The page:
Just as the gods destroyed Oedipus in Oedipus Rex—transforming him from a savior of a city to an outcast guilty of the most abominable sins known to man—they have now conspired to redeem him in Oedipus at Colonus, making him a formidable hero yet again. It is once again an oracle which changes everything. This time, it is one which predicts that Oedipus will bring everlasting fortune to the land in which he is buried. It seems that the other side of this prophecy is just as important: whilst the ones who accept him should prosper, the ones who turn Oedipus away are bound to face misery and suffering. After being banished by just about everybody for years, Oedipus is suddenly the man of the hour, for whose everlasting presence fiercely contest two great cities (Thebes and Athens) and several people (Polynices, Creon, Theseus). “When I no longer exist, then I am a man?” asks Oedipus Ismene early in the play. “Yes,” she answers, “for the gods now raise you up; but before they worked your ruin.” In Oedipus Rex, Oedipus discovered that he is punished for not being able to get away from his family. Now, he does the opposite: he rejects his relatives in favor of complete strangers. It is disputable whether he has made the right choice: precisely because of his decision, as we learn from the plot of Aeschylus’ Seven Against Thebes and Sophocles’ Antigone, three of his four children would end up dead, and Thebes, his city, would be left in ruins.
Just like Philoctetes—and to the probable dismay of Aristotle—Oedipus at Colonus is an episodic play, in which “the acts succeed one another without a plausible or necessary sequence.” It may be the sign of old age: almost expectedly, Sophocles seems less worried about action and structure in his later works and is much more concerned about the lack of answers to the most persisting questions of life. What is truth? Is it objective and attainable, or subjective and beyond man’s reach? Are our lives beyond our reach as well? If so, are the mysterious gods who govern fate all-knowing and just or merely puppet masters without a plan? And is our only job here to accept their whims and impulses as they come? Oedipus raged against the oracles in Oedipus Rex, but accepts the sacred ground of the Eumenides as his final resting place without a fight at the beginning of Oedipus at Colonus. The former brought him misfortune; the latter restored some of his glory. Did Sophocles, in his final days, gave up on trying to uncover the mystery of the universe, acknowledging, just like Aeschylus, that it is not our job to change destiny, but to accept it whatever it is? After all, Oedipus maintains that he is not entirely guilty of his crimes, and yet, he accepts his punishment. Perhaps that is what Sophocles is trying to suggest: it is only in this Stoic endurance that we might find salvation and peace in our lives. It may seem a defeatist stance, but it is, in a way, a very optimistic message. In the end, isn’t persevering through misfortunes just another way of confessing ignorance and accepting the existence of a grand—even if ineffable and unfathomable—plan of the gods for all humanity?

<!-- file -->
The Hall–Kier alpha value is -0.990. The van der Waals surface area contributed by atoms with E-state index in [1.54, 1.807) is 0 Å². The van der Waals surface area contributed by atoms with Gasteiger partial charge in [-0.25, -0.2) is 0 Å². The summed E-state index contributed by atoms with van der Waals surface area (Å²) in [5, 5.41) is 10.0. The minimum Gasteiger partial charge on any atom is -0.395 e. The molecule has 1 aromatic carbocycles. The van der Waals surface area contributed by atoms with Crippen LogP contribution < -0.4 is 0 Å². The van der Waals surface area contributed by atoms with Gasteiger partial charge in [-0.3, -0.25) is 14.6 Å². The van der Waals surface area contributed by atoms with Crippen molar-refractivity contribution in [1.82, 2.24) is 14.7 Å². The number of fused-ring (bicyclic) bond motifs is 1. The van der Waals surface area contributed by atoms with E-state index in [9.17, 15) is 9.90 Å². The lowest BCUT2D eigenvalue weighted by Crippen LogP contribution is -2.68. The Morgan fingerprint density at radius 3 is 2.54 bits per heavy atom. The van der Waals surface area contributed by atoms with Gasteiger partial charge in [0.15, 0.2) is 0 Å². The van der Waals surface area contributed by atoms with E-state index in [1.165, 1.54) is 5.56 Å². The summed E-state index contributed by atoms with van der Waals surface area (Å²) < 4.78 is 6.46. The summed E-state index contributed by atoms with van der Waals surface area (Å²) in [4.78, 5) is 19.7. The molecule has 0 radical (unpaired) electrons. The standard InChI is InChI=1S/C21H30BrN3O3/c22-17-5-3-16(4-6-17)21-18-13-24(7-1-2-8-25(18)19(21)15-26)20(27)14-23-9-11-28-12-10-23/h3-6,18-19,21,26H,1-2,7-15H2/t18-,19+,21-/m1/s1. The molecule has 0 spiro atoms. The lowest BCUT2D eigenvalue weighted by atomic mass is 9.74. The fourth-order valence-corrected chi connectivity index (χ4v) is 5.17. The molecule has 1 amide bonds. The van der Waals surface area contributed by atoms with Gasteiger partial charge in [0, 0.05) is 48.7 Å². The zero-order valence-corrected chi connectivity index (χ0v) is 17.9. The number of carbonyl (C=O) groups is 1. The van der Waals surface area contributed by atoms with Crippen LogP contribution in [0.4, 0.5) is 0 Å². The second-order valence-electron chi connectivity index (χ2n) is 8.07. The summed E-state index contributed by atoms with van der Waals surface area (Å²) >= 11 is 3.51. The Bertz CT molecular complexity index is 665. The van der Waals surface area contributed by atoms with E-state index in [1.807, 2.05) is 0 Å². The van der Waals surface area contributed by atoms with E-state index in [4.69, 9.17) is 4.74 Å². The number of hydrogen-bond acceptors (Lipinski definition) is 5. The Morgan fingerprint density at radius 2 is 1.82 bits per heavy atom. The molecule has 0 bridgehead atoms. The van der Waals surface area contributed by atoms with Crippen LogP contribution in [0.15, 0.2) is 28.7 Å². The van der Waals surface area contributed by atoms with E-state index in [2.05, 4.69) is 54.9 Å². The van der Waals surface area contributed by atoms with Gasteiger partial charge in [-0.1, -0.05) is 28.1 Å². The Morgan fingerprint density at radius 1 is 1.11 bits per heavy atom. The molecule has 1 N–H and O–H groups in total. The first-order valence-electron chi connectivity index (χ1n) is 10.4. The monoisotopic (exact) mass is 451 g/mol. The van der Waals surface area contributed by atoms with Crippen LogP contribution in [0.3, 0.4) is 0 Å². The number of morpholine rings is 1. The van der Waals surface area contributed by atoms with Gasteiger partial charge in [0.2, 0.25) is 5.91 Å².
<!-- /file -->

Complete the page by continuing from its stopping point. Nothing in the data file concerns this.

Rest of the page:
There are many translations of Oedipus at Colonus available online, both in verse and in prose. If you are a fan of the latter, you can read Richard Claverhouse Jebb’s translation for Cambridge University Press here. If, however, you prefer poetry, feel free to delve into Gilbert Murray’s rhyming verse adaptation here.